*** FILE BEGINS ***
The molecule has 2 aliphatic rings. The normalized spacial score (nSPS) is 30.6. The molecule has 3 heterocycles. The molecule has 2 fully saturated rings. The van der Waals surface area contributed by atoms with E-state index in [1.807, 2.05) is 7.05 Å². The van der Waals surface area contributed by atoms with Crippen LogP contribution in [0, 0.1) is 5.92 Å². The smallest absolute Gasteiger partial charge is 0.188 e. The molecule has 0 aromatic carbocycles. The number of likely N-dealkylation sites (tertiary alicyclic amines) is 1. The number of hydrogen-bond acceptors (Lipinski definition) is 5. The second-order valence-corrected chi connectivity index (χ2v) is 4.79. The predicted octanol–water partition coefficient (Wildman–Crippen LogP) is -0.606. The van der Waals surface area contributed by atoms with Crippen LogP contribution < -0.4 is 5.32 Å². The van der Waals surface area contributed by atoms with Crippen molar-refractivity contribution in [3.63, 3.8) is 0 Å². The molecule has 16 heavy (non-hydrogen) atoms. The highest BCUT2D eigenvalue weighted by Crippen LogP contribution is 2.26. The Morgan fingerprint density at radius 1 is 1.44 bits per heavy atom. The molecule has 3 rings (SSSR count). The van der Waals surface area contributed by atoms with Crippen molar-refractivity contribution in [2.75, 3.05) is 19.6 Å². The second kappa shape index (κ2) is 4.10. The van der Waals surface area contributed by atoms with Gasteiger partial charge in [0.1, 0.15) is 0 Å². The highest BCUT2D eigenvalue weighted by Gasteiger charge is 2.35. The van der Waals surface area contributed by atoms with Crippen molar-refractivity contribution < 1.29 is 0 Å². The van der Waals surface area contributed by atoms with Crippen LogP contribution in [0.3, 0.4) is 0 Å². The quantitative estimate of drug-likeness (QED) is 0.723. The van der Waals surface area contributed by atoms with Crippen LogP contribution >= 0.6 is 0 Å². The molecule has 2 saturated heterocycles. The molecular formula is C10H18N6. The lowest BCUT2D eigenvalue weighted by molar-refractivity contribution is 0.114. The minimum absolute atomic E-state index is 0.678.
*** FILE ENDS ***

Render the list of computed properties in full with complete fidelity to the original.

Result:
The molecule has 2 aliphatic rings. The normalized spacial score (nSPS) is 30.6. The molecule has 3 heterocycles. The molecule has 2 fully saturated rings. The van der Waals surface area contributed by atoms with E-state index in [1.807, 2.05) is 7.05 Å². The van der Waals surface area contributed by atoms with Crippen LogP contribution in [0, 0.1) is 5.92 Å². The smallest absolute Gasteiger partial charge is 0.188 e. The molecule has 0 aromatic carbocycles. The number of likely N-dealkylation sites (tertiary alicyclic amines) is 1. The number of hydrogen-bond acceptors (Lipinski definition) is 5. The second-order valence-corrected chi connectivity index (χ2v) is 4.79. The predicted octanol–water partition coefficient (Wildman–Crippen LogP) is -0.606. The van der Waals surface area contributed by atoms with Crippen LogP contribution < -0.4 is 5.32 Å². The van der Waals surface area contributed by atoms with Crippen molar-refractivity contribution in [3.63, 3.8) is 0 Å². The molecule has 16 heavy (non-hydrogen) atoms. The highest BCUT2D eigenvalue weighted by Crippen LogP contribution is 2.26. The Morgan fingerprint density at radius 1 is 1.44 bits per heavy atom. The molecule has 3 rings (SSSR count). The van der Waals surface area contributed by atoms with Crippen molar-refractivity contribution in [2.75, 3.05) is 19.6 Å². The second kappa shape index (κ2) is 4.10. The van der Waals surface area contributed by atoms with Gasteiger partial charge in [0.1, 0.15) is 0 Å². The highest BCUT2D eigenvalue weighted by Gasteiger charge is 2.35. The van der Waals surface area contributed by atoms with Crippen molar-refractivity contribution < 1.29 is 0 Å². The van der Waals surface area contributed by atoms with Crippen LogP contribution in [0.3, 0.4) is 0 Å². The quantitative estimate of drug-likeness (QED) is 0.723. The van der Waals surface area contributed by atoms with Crippen LogP contribution >= 0.6 is 0 Å². The molecule has 2 saturated heterocycles. The molecular formula is C10H18N6. The lowest BCUT2D eigenvalue weighted by molar-refractivity contribution is 0.114. The minimum absolute atomic E-state index is 0.678.